[EM] average over time proportionality election method

Abd ul-Rahman Lomax abd at lomaxdesign.com
Mon Mar 6 11:27:59 PST 2006

At 07:18 AM 3/6/2006, Raphael Ryan wrote:
>If the number of votes needed to be elected is constant, then it 
>follows automatically.
>A candidate who gets 10% of this value every election will win the 
>seat every 10th election.  Someone who gets 25% of this value will 
>win the election every 4th election.
>The question comes down to how constant that threshold is.  It isn't 
>perfectly constant so the system isn't perfectly proportional.

It will never be "perfectly proportional." The quantization noise, 
very likely, would be too great. And it should be realized that there 
is a severe risk.

There is quite often a significant minority in favor of actions that 
would endanger the community. While there would be little harm in a 
few representatives in a large parliament being elected through this 
scheme, there would arise a risk that more than just a few would be elected.

There are other complications: candidates don't run again for various 
reasons. The transfer of votes mechanism was passed over with what 
look to me like major unsolved problems.

*However*, while the method is interesting, delta-sigma communication 
works when the update frequency is high. Delta-sigma with an update 
frequency of a year would not track the electorate very well. Indeed, 
what this system would do is to influence present assemblies by how 
the electorate felt years earlier.

Further, since the goal seems to be proportional representation, and 
there is already an excellent method on the table that *quickly* 
creates proportional representation without lost votes, and it does 
so almost immediately (and without party-list), the idea seems a 
purely abstract exercise in possibilities, something that we should 
certainly do, but not likely to be very fruitful in terms of ever 
seeing the light of day.

(The method is Asset Voting, and I've proposed a simple variant that 
uses existing ballots, FAAV, Fractional Approval Asset Voting. It is 
really a form of secret-ballot delegable proxy to create an 
"electoral college" and, when used for an assembly with substantial 
numbers of members, will use votes efficiently. It likewise considers 
"excess votes," i.e., votes that a candidate receives that are above 
the quota, which the candidate may reassign, and, likewise candidates 
not receiving the quota may negotiate with others to create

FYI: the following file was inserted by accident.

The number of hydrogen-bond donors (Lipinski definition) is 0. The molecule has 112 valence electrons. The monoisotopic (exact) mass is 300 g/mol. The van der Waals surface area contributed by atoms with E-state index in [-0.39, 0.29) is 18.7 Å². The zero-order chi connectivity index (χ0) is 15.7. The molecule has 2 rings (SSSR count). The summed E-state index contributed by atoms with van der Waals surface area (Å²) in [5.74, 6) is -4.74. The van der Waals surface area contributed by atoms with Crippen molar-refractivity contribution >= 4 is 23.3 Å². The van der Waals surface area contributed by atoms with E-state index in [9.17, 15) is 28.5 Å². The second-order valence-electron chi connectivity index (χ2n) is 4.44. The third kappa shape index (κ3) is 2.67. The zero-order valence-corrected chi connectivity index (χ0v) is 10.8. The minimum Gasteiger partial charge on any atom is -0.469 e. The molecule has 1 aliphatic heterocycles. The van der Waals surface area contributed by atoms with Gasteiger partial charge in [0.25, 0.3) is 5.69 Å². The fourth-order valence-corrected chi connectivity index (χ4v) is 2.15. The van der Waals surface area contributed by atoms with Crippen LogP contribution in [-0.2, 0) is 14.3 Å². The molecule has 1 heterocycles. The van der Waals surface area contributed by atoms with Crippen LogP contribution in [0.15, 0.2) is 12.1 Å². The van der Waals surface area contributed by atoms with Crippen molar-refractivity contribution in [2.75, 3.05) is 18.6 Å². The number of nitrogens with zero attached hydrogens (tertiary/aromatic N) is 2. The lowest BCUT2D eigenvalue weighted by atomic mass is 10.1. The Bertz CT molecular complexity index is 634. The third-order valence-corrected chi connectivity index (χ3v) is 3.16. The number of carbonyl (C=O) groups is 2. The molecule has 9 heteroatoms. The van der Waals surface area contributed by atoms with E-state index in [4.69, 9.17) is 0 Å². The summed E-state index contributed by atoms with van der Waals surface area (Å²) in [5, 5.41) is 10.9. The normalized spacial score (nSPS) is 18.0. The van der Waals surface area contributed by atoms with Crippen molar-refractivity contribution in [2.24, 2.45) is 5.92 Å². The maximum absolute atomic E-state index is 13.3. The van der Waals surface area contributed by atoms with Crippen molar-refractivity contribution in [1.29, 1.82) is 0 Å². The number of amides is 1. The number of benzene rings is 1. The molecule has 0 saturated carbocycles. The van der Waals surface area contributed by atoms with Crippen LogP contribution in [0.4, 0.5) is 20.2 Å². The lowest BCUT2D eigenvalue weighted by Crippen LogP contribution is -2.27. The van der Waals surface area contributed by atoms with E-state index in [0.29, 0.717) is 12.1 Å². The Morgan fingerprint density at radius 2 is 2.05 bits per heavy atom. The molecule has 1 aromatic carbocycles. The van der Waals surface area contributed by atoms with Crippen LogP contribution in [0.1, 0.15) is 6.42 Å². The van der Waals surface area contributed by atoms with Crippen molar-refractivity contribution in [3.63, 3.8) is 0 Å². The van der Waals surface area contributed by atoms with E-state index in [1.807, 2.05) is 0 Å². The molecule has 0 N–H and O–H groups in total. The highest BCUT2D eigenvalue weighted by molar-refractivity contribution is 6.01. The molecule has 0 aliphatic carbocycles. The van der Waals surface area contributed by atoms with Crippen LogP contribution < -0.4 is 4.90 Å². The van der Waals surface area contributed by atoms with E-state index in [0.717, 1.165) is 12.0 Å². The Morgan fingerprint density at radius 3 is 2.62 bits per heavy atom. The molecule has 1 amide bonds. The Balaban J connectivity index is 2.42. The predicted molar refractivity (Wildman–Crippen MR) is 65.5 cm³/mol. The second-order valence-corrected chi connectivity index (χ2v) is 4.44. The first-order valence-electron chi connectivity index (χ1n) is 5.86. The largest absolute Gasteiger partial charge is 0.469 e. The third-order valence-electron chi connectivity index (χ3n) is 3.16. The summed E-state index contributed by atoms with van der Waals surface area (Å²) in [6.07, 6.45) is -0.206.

additional winners. Wasted votes would, I think, be rare, and the one 
responsible for the waste easily identified (the candidate who 
received votes and who refused to reassign them) so that voters can 
respond appropriately the next election.

Asset Voting was invented by Warren Smith, and in it voters may 
assign fractional votes of any value to any candidate. I simplified 
that in FAAV by using a standard ballot and dividing any multiple 
votes. The effect is that the voter is either directly attempting to 
elect a representative, or is dividing his or her votes among a 
committee. Only one total vote is cast.

(An even simpler method would only allow one vote, but I dislike 
discarding ballots with overvotes, which is what happens and will 
happen. The down side is that FAAV would be more complex to count. 
That really should not be an issue in modern circumstances, and it 
could be done without computers without difficulty, but if it is an 
issue, single-undivided-vote Asset Voting would work almost as well.)

(To count fractional votesquickly by hand, given that the fractions 
would all be of the form 1/N, one simply tallies the fractions 
separately, so that for a single candidate, there would be M lists, M 
being the number of candidates, a tally would be kept of votes which 
were 1/1; 1/2; 1/3; ... 1/M. Then, when counting is done, the 
fractions are added to yield the reported vote. The total of all 
reported votes should exactly equal the number of votes cast aside 
from blanks, within roundoff error. If not, there is an anomaly.)

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